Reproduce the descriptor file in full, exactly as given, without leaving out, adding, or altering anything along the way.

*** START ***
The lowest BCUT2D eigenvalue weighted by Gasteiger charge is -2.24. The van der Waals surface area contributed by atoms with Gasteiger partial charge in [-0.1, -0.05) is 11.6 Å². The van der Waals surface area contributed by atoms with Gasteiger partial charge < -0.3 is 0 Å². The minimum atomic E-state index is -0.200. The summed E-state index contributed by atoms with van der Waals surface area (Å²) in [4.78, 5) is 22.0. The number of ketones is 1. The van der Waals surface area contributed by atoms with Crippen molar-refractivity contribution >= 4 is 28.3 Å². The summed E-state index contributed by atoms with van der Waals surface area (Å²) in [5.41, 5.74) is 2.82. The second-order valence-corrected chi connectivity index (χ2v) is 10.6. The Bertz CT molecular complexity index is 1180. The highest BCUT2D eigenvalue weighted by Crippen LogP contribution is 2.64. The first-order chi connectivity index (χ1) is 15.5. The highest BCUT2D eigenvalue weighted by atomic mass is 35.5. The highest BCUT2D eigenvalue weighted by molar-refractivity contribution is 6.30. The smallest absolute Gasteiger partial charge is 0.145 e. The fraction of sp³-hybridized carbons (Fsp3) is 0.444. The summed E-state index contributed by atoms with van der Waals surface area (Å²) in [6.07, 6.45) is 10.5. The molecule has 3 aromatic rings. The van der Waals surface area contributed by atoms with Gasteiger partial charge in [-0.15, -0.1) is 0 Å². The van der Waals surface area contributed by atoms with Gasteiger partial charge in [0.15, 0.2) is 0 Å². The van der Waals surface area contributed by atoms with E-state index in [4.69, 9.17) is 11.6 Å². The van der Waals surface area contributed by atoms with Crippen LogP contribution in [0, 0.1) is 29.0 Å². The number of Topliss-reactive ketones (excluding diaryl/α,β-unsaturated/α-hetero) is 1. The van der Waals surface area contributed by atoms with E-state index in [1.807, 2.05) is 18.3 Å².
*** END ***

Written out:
The lowest BCUT2D eigenvalue weighted by Gasteiger charge is -2.24. The van der Waals surface area contributed by atoms with Gasteiger partial charge in [-0.1, -0.05) is 11.6 Å². The van der Waals surface area contributed by atoms with Gasteiger partial charge < -0.3 is 0 Å². The minimum atomic E-state index is -0.200. The summed E-state index contributed by atoms with van der Waals surface area (Å²) in [4.78, 5) is 22.0. The number of ketones is 1. The van der Waals surface area contributed by atoms with Crippen molar-refractivity contribution >= 4 is 28.3 Å². The summed E-state index contributed by atoms with van der Waals surface area (Å²) in [5.41, 5.74) is 2.82. The second-order valence-corrected chi connectivity index (χ2v) is 10.6. The Bertz CT molecular complexity index is 1180. The highest BCUT2D eigenvalue weighted by Crippen LogP contribution is 2.64. The first-order chi connectivity index (χ1) is 15.5. The highest BCUT2D eigenvalue weighted by atomic mass is 35.5. The highest BCUT2D eigenvalue weighted by molar-refractivity contribution is 6.30. The smallest absolute Gasteiger partial charge is 0.145 e. The fraction of sp³-hybridized carbons (Fsp3) is 0.444. The summed E-state index contributed by atoms with van der Waals surface area (Å²) in [6.07, 6.45) is 10.5. The molecule has 3 aromatic rings. The van der Waals surface area contributed by atoms with Gasteiger partial charge in [-0.15, -0.1) is 0 Å². The van der Waals surface area contributed by atoms with Gasteiger partial charge in [0.15, 0.2) is 0 Å². The van der Waals surface area contributed by atoms with E-state index in [4.69, 9.17) is 11.6 Å². The van der Waals surface area contributed by atoms with Crippen LogP contribution in [0, 0.1) is 29.0 Å². The number of Topliss-reactive ketones (excluding diaryl/α,β-unsaturated/α-hetero) is 1. The van der Waals surface area contributed by atoms with E-state index in [1.807, 2.05) is 18.3 Å².